Meet one of the most colourful fighter pilots...

Flying Officer Billy Drake (left) with fellow-officers from No 1 Squadron outside their mess at Neuville-sur-Ornain, France in 1940
Flying Officer Billy Drake (left) with fellow-officers from No 1 Squadron outside their mess at Neuville-sur-Ornain, France in 1940

Billy Drake was one of the RAF’s most successful and colourful second world war fighter pilots.

A direct descendant of Sir Francis Drake, he was born in London and educated in Switzerland.

He joined the RAF in 1936 and, after training, was posted to the Hawker Fury-equipped No 1 Squadron at RAF Tangmere. In October 1938, the unit re-equipped with Hawker Hurricanes, and following the outbreak of war, left for France.

On April 19, 1940, flying from Vassincourt, Drake shot down a Bf 109 during his first encounter with the Luftwaffe.

On May 10, he shared in the shooting down of a He 111, but three days later, after destroying a Do 17, he was shot down by a Bf 110. Drake managed to bale out successfully, but was injured with shell splinters in his back.

After a spell in a French hospital, he returned to England and was posted to a training unit as an instructor. On 0ctober 2, he returned to Tangmere to join No 213 (Hurricane) Squadron and claimed a probable Bf 109 eight days later. In December, he joined No 421 Flight, flying Spitfires on low-level reconnaissance patrols over the Channel. While with the unit, he claimed two Do 17s destroyed before the end of the year, was awarded the DFC, and damaged two Ju 88s in early January 1941.

In October 1941, Drake was posted to No 128 Squadron in Sierra Leone where he shot down a Vichy Martin bomber. In April 1942, he took command of No 112 (Kittyhawk) Squadron in the North African Western Desert. Over the next eight months he became the leading British ace on the type, shooting down 17 enemy aircraft and destroying many others on the ground.

Promoted to Wing Commander in January 1942, Drake took command of the Malta Spitfire Wing at RAF Krendi and on July 7, 1943, gained his final victory when he shot down a Macchi 202 over Sicily.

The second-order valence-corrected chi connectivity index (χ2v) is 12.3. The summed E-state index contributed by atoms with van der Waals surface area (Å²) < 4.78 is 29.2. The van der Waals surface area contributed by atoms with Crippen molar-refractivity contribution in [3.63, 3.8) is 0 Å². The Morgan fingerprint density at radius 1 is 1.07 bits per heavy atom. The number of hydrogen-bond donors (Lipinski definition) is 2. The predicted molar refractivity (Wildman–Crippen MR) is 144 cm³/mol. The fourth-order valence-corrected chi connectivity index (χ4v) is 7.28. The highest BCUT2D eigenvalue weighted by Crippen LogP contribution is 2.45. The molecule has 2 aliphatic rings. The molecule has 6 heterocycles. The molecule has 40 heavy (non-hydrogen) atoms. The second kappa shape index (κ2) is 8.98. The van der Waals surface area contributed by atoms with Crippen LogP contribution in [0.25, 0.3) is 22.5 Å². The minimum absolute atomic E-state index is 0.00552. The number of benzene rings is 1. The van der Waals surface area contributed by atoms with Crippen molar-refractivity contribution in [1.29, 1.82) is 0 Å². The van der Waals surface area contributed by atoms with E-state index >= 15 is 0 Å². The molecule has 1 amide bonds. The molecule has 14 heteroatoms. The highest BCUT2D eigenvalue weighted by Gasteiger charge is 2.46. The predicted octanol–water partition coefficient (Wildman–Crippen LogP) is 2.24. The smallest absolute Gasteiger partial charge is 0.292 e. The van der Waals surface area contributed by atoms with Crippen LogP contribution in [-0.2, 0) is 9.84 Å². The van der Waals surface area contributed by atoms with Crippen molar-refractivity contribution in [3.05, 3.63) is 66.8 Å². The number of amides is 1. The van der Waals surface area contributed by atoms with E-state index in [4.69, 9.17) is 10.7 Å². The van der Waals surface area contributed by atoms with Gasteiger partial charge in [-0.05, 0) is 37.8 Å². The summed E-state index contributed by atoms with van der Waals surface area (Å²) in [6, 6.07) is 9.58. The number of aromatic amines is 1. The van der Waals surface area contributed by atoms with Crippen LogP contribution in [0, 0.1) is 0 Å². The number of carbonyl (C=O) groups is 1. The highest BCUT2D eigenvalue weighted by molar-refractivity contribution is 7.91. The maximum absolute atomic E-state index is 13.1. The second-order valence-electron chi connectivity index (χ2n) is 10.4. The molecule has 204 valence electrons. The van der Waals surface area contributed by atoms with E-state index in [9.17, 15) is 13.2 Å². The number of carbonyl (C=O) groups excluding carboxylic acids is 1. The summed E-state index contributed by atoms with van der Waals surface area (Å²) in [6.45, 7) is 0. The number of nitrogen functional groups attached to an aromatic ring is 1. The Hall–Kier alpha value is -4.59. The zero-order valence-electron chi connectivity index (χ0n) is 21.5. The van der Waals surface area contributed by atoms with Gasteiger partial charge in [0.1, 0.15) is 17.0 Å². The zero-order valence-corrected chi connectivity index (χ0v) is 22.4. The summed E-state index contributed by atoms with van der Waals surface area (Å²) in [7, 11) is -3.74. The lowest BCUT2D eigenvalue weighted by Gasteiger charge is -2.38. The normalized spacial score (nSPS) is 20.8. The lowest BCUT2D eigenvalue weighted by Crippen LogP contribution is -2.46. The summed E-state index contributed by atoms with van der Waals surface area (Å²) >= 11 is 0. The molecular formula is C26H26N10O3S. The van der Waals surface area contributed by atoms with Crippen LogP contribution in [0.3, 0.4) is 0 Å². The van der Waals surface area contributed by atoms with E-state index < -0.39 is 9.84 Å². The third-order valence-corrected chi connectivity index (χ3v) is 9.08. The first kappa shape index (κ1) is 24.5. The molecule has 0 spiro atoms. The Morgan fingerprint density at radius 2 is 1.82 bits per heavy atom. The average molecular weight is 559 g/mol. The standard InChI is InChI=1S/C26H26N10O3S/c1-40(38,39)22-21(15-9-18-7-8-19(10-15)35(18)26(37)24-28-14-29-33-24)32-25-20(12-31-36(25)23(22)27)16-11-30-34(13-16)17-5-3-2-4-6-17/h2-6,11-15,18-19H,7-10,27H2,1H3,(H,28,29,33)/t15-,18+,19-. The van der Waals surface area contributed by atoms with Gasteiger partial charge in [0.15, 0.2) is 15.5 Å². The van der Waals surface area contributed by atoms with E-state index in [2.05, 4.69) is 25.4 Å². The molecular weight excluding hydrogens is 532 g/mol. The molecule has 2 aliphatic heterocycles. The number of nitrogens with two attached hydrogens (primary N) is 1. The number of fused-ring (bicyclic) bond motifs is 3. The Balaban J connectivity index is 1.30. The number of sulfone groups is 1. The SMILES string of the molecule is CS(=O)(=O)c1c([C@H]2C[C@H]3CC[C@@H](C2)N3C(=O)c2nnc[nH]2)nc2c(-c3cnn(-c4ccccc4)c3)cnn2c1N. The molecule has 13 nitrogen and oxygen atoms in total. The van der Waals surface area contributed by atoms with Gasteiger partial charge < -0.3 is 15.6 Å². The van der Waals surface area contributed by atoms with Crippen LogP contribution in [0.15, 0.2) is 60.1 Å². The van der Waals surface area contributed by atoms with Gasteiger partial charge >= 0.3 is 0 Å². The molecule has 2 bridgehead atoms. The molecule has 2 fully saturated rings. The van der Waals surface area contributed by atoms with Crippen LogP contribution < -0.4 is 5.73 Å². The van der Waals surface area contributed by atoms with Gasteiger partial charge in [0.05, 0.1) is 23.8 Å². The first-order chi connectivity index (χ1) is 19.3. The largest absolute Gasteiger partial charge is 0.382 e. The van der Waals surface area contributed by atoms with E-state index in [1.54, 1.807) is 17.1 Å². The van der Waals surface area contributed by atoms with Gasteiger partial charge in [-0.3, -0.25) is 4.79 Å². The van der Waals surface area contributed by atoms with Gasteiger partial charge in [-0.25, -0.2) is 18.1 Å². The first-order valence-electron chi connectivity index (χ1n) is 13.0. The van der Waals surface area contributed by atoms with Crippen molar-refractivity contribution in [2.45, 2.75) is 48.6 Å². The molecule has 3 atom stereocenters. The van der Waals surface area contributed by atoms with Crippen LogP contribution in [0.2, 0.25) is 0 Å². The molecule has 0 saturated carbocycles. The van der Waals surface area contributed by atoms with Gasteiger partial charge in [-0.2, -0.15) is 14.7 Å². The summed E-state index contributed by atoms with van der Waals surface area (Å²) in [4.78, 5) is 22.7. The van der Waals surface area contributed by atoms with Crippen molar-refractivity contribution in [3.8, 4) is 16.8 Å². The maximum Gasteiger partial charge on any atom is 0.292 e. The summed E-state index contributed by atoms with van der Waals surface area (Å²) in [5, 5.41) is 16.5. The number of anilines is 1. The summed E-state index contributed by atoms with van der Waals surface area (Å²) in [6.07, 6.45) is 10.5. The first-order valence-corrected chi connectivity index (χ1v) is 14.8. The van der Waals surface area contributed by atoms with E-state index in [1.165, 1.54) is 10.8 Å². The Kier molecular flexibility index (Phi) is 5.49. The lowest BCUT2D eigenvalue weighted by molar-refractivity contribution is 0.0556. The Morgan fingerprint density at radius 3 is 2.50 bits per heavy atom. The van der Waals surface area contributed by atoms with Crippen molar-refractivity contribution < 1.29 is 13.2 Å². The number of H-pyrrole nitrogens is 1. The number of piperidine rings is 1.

In December 1943, he returned to England to command No 20 Wing of the 2nd Tactical Air Force, equipped with the Hawker Typhoon and tasked with attacking V1 sites in the Pas de Calais. His operational career came to an end in August 1944; he had destroyed 24 enemy aircraft.

MEET ANOTHER FIGURE

Paul Richey was born in London in 1916. Commissioned in the RAF in March 1937, he was posted in March 1939 to No 1 Squadron (commanded by Squadron Leader ‘Bull’ Halahan) at RAF Tangmere, then in the process of converting from Hawker Furies to Hurricane Mk 1s. On September 8, 1939, he left with his squadron for France as part of the Advanced Air Striking Force.

Based at Vassincourt, on March 29, Richey achieved his first success by destroying a Bf 109 near Metz. During the Battle of France, Richey destroyed nine enemy aircraft but had to be evacuated out of France on June 14 after being wounded when attacking a Heinkel bomber.

After recovering back in England, following periods as a fighter controller at Middle Wallop and as an instructor, he returned to operations and was posted in April 1941 to No 609 Squadron. With 609 he shot down two Bf 109s and damaged a further four.

Following publication of his book Fighter Pilot (originally published anonymously in 1941) he took up staff appointments until he was posted back to No 609 Squadron, in command, to fly the Hawker Typhoon. After this post he left for the Far East to command the No 165 Wing at Comilla, Bengal. Suffering from severe sinusitis, he was relieved of his command and was invalided back to the UK in February 1944.

This article, written by David Coxon, Tangmere Military Aviation Museum’s curator, is the second in a series of monthly articles on the people of RAF Tangmere. More information on the museum, including opening times and entry prices, can be found at www.tangmere-museum.org.uk